|Harrison Horning of Delhaize America/Hannaford looks at the ongoing changes, especially the trend toward CO2 as a primary refrigerant in supermarkets.|
So, supermarket owners want refrigeration systems that are energy efficient to hold down costs and pro-environmental to portray political correctness. But, for engineers, contractors, and technicians, that approach may not be that easy when opening a new store or retrofitting an existing location.
At the most recent Food Marketing Institute (FMI) Energy and Store Development Conference, papers and presentations focused on these challenges. At the same time, nearly all the technologies being discussed were being used in some supermarkets today, and all were expected to gain increasing attention as the sector moves away from high-GWP (global warming potential) refrigerants and toward even more efficient equipment.
Comparing Refrigeration Systems
Danny Halel, senior technical training leader, Hussmann Corp., compared refrigeration systems, referencing a case study involving Hy-Vee supermarkets.
“You can’t compare apples to apples unless you only have apples,” he said. “But, you can compare commonalities between apples and oranges. So, our intent is to generate metrics derived from commonalities among refrigeration architectures that may provide insight on how those architectures compare.”
He discussed four systems at four Iowa locations — one with open-drive DX racks and evaporative cooling, one with multiple DX racks in a distributed approach, one with MT and LT secondary CO? racks, and one with distributed DX.
“There is not one solution for every application,” he added, stating:
• The impact to energy on the architecture and total store efficiency is significant when adding doors and LEDs on cases;
• The old assumption that 50 percent of the total electrical load comes from the refrigeration system is true; however, this can be reduced by paying close attention to the load structure;
• The impact of coefficient of performance (COP) is negatively affected when adding the condenser and evaporator energy; however, this can have a smaller impact by paying attention to loads such as fans including variable frequency drives (VFDs) on condensers, LED lights, and doors; and
• Leak management must be considered, even in an energy study.
Harrison Horning, director of energy and facilities, of Delhaize America/Hannaford, examined the ongoing push behind the use of CO? as a primary refrigerant in supermarkets. The refrigerant has suddenly become a factor in company commitments, pilot projects, planning and budgeting, operation and maintenance, monitoring performance, tracking progress, and long-term planning.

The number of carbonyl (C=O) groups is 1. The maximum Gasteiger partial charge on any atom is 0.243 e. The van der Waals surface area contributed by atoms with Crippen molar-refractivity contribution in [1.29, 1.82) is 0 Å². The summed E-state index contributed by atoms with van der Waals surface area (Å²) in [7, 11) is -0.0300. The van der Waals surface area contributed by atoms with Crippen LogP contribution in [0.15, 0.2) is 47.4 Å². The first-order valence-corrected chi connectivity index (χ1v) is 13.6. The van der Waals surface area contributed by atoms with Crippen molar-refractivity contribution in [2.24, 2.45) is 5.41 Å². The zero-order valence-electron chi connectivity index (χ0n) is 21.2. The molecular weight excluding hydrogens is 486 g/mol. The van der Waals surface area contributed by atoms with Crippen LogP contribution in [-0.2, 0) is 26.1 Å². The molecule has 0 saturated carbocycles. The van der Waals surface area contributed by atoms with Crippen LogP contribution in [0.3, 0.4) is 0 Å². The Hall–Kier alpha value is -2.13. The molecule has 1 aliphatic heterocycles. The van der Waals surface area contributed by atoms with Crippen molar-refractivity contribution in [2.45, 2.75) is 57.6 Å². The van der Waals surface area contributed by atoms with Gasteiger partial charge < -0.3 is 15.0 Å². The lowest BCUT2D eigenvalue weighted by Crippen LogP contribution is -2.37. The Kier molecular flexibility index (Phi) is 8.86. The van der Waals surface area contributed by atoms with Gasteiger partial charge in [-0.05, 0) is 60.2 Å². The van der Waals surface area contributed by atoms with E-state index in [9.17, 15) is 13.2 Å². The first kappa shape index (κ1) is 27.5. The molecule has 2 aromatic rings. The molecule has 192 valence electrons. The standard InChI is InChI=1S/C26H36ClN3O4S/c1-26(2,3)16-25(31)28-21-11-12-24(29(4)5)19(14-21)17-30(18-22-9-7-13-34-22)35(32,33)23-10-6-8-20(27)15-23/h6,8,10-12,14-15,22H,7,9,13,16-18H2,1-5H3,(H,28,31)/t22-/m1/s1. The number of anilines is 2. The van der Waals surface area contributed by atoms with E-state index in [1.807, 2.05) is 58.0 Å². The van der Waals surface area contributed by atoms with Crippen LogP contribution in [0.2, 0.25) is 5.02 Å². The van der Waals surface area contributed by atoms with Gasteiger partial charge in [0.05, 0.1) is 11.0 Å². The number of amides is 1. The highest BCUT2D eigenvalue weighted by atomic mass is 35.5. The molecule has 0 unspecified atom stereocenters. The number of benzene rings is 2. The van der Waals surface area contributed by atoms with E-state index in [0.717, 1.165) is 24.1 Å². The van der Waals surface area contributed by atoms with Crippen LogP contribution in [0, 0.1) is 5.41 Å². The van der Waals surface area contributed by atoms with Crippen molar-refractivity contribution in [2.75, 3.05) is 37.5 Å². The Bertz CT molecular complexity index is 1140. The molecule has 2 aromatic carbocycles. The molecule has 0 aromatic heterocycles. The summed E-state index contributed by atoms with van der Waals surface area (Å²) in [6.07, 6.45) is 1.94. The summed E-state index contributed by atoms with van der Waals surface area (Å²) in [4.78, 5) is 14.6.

He spoke of a pilot store in Maine where only CO? was used in a transcritical approach. In that situation, energy-performance data was compared with two other stores, one of which uses hydrofluorocarbon (HFC)-407A in a DX approach with three racks and full condensing parallel heat reclaim using glycol and a second store using HFC-507 with three racks and a combination of series and full-condensing parallel heat reclaim direct.
He noted, “Project economics depend on many variables, but energy performance can be good, and maintenance can be manageable, when using CO2.”
And, he urged those considering CO2 to look beyond the U.S., where CO2 is more widely used. “We can learn a lot from Europe and other parts of the world,” he said.
Within his company, he said there are plans for more CO2 transcritical pilot projects as well as remodels and retrofits for existing systems and end-of-life equipment. He also said the company is contemplating an HFC phaseout.
More CO2 Talk
Benny Smith, vice president of facilities, Price Chopper Supermarkets, talked about the use of CO2 in a recently installed cascade refrigeration system. “The timing was good for the sustainable technology, and the refrigeration manufacturers had a next-generation opportunity.”
He noted with a cascade system: “The carbon footprint reduction due to the CO2 refrigeration system is 5,132 ton of CO2 equivalent.”
There was a learning curve in the discovery that most leaks occurred at the pressure relief valve, he said.
He also stressed the importance of involving service technicians in the whole process of moving to CO2 from the more familiar hydrochlorofluorocarbons (HCFCs) and HFCs. “There was positive feedback from the techs because we involved them early in the project.”
On the mechanical side, “Energy usage is compatible [with more conventional systems] and electronic expansion valve service is greatly reduced, while installation cost is comparable,” he said.
Publication date: 2/9/2015